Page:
• Performance conversations 
  • Rounding; 30/90 Day Check In 
  • Surveys and Results roll out
Pat's advice is for leaders to ask two basic questions: 
Why? 
and 
Why Not? 

Commitment to Innovation 
Develop a culture that allows teachers, students and leaders to take risks. You should tell stories about how you are experiencing risk and learning from those stories. Is is one example from Kettle Moraine students and Digital Promise of a story they are telling others about their schools. 

5/04/2017

Teaching with Google's new drawing tool: Autodraw

I am not a very great sketch artist, but my whiteboard skills are at a developing level.

Google just came out with a new drawing tool called Autodraw.com . It automatically turns your hand-drawn sketches into simple drawings. Here is what Autodraw does:

Turn this:
 Into this:
Ideas for using this in your classroom:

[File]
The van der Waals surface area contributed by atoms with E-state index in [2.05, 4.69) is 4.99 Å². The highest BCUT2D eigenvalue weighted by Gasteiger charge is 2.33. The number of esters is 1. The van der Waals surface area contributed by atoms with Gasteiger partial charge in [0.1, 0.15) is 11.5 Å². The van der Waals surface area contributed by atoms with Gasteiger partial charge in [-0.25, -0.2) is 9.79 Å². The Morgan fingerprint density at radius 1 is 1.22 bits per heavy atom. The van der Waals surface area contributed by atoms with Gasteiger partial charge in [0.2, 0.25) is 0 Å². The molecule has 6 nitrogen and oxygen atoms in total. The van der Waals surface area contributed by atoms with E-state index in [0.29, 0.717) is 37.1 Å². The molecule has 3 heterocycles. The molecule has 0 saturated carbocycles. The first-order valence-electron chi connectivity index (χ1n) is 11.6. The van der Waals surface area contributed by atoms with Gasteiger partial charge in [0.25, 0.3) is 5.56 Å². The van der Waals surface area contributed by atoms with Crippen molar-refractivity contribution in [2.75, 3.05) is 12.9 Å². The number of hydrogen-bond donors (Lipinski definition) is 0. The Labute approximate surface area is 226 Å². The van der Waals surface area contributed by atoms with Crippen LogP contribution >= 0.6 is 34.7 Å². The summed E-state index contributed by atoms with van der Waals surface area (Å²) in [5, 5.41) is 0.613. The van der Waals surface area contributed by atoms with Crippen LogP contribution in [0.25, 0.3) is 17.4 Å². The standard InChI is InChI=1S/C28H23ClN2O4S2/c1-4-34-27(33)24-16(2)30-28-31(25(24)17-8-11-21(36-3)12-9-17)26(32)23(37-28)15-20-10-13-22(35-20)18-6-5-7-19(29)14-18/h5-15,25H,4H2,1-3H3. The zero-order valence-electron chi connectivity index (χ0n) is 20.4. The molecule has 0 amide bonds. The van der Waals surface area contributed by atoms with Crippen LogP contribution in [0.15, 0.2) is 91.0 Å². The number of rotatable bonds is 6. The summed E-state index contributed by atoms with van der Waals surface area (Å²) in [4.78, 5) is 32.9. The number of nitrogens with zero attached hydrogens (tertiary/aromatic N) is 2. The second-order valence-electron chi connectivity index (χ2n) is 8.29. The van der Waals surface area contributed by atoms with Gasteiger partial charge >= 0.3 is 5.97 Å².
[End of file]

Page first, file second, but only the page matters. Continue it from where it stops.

• Graphic organizers 
  • Sketching stories 
  • Visualizing ideas 
  • Summarizing during a discussion 
  • Build quick connections between topics 
  • Try new ways to represent concepts 
  • ...Or just generally make your drawings better! 

I tried a few more difficult drawings to see if Autodraw would be able to understand my sketches. Here is my Eiffel Tower sketch (Some could argue rocket ship...): 
Autodraw gave me quite a few suggestions, with three of them much more Eiffel Tower-looking than my original rocket ship/elf hat version. 

Visit Autodraw.com to try it out, or watch the overview video below for more information. 

3/24/2017